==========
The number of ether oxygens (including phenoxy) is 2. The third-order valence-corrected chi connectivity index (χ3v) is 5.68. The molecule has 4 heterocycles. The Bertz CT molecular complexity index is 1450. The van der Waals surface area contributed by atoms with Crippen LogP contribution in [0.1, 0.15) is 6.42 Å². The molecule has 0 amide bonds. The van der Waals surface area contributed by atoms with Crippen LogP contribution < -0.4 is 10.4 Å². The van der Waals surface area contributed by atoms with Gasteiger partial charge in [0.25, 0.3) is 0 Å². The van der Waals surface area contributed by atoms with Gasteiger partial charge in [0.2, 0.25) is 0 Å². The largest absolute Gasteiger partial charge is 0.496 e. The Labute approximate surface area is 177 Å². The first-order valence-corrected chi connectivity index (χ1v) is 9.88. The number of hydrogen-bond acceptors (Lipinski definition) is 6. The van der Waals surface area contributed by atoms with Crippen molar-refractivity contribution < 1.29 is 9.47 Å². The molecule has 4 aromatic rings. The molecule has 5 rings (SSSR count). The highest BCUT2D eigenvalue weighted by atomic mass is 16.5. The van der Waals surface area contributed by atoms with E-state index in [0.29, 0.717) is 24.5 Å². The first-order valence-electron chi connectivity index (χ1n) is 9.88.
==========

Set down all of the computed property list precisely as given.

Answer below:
The number of ether oxygens (including phenoxy) is 2. The third-order valence-corrected chi connectivity index (χ3v) is 5.68. The molecule has 4 heterocycles. The Bertz CT molecular complexity index is 1450. The van der Waals surface area contributed by atoms with Crippen LogP contribution in [0.1, 0.15) is 6.42 Å². The molecule has 0 amide bonds. The van der Waals surface area contributed by atoms with Crippen LogP contribution < -0.4 is 10.4 Å². The van der Waals surface area contributed by atoms with Gasteiger partial charge in [0.25, 0.3) is 0 Å². The van der Waals surface area contributed by atoms with Gasteiger partial charge in [0.2, 0.25) is 0 Å². The largest absolute Gasteiger partial charge is 0.496 e. The Labute approximate surface area is 177 Å². The first-order valence-corrected chi connectivity index (χ1v) is 9.88. The number of hydrogen-bond acceptors (Lipinski definition) is 6. The van der Waals surface area contributed by atoms with Crippen molar-refractivity contribution < 1.29 is 9.47 Å². The molecule has 4 aromatic rings. The molecule has 5 rings (SSSR count). The highest BCUT2D eigenvalue weighted by atomic mass is 16.5. The van der Waals surface area contributed by atoms with E-state index in [0.29, 0.717) is 24.5 Å². The first-order valence-electron chi connectivity index (χ1n) is 9.88.